South Africa, Saudi Arabia deepen ties

first_img30 April 2012 There is great potential for increased trade and investment between South Africa and Saudi Arabia, International Relations Deputy Minister Ebrahim Ebrahim said during a meeting with his counterpart, Deputy Foreign Minister Prince Abdul-Aziz bin Abdullah, in Riyadh on the weekend. Ebrahim, who is on a two-nation tour of the Middle East and Asia, said South Africa had significant investment interests in Saudi Arabia, through various companies in the engineering, hospitality, retail and health care industries. Oil accounts for more than 90 percent of Saudi Arabia’s exports, and the kingdom is presently the largest supplier of crude oil to South Africa. According to Ebrahim, bilateral trade between South Africa and Saudi Arabia amounted to more than R37-billion in 2011 – despite the fact that relations between the two countries were “not at the level that they should or could be”. “We appreciate the importance of Saudi Arabia in an international and regional context, and have taken some steps to address the unsatisfactory state of affairs.” The deputy minister said President Jacob Zuma had extended invitations to King Abdullah bin Abdul Aziz al Saud and his foreign minister to visit South Africa. “We hope that these visits can take place soon, as the memorandum of understanding for the establishment of regular bilateral political consultations is ready for signature,” “Furthermore, allow me to take this opportunity to extend an invitation to you to undertake a visit to South Africa to further strengthen our bilateral standing,” Ebrahim said. South Africa and Saudi Arabia have so far signed eight bilateral agreements together providing a framework for co-operation, and the South Africa and Saudi Arabia Business Council was established in 2009. The two countries have also established a joint defence committee and a joint committee on science and technology. Source: BuaNewslast_img read more

Back to the Present: Hiring Executives for the Job at Hand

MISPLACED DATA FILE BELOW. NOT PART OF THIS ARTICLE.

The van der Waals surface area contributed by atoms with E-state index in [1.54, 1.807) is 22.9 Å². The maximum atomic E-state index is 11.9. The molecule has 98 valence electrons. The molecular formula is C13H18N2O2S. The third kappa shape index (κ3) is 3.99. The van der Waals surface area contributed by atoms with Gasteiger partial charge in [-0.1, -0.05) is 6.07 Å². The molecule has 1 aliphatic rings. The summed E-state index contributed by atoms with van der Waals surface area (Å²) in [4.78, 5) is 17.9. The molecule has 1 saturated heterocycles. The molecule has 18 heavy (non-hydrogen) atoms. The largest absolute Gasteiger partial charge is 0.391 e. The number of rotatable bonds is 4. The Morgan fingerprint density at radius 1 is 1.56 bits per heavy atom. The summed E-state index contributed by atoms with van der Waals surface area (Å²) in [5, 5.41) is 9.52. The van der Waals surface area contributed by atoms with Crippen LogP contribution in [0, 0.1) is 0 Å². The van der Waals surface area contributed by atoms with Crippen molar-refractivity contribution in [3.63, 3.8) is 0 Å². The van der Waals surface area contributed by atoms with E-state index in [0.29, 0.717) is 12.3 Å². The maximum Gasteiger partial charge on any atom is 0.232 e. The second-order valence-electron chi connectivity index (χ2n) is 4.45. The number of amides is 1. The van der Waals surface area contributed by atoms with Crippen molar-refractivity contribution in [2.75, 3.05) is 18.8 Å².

first_imgchris cameron Related Posts Tags:#start#tips 8 Best WordPress Hosting Solutions on the Market Top Reasons to Go With Managed WordPress Hostingcenter_img Why Tech Companies Need Simpler Terms of Servic… Earlier this month, Ben Horowitz of Andreessen Horowitz brought up an interesting topic surrounding the hiring and firing of executives at startups. While talking with a pair of his friends – one a VC and the other a startup CEO – the CEO asked if he should get rid of an executive as the company grows larger because he lacks experience leading a larger company. As Horowitz explains in his post “The Scale Anticipation Fallacy,” he believes passing judgement based on how an executive might perform in the future is ludicrous.His first point is simple enough: no one is born with the natural ability to manage a large company, so everyone needs to learn at some point. He also notes that it is impossible to predict how someone will perform in a hypothetical situation in the future, pointing to Bill Gates and Mark Zuckerberg as examples. Gates and Zuckerberg are the kinds of executives that are molded to fit in with their respective companies – a great CEO at one company is not automatically golden at another. “The relevant question isn’t whether an executive can scale; it’s whether the executive can do the job at the current scale.”– Ben HorowitzAs he continues with his bulleted list of why prejudging executives is a bad idea, Horowitz uncovers the argument I feel is most important when discussing “scalable” executives.“If you make a judgment that someone is incapable of doing something such as running a larger organization, then will it make sense to teach them those skills or even point out the anticipated deficiencies? Probably not. You’ve already decided that they can’t do it,” he writes.As noted earlier, he believes no one is born with the ability manage a large company, and assuming an executive will not scale with the company serves only to stint their potential and, as Horowitz puts it, “retard their development.” When forced to judge an executive’s abilities, focus on the present. The lesson? Don’t hire someone based on how you think they will do in the future; instead, fill the needs of the present and tackle the issues of the future as they come.“The relevant question isn’t whether an executive can scale; it’s whether the executive can do the job at the current scale,” says Horowitz. “Asking yourself whether or not an executive is great can be extremely difficult to answer. A better question is: For this company at this exact point in time, does there exist an executive who I can hire who will be better?”Certainly it’s important for startups to think about their futures when hiring executives, but I agree with Horowitz that it shouldn’t cloud their judgement too much. Firing someone based on how you believe they might perform in the future is just as dangerous as hiring someone you think might do the job well. In the case of the latter, an executive with the proper credentials to scale with a company might fail miserably at earlier, smaller stages. Is it better the stay within the moment and go with the executives that will perform well in the present? Or should executives be judged based on how they may or may not perform in the future? Let us know your thoughts on the issue in the comments! A Web Developer’s New Best Friend is the AI Wai…last_img read more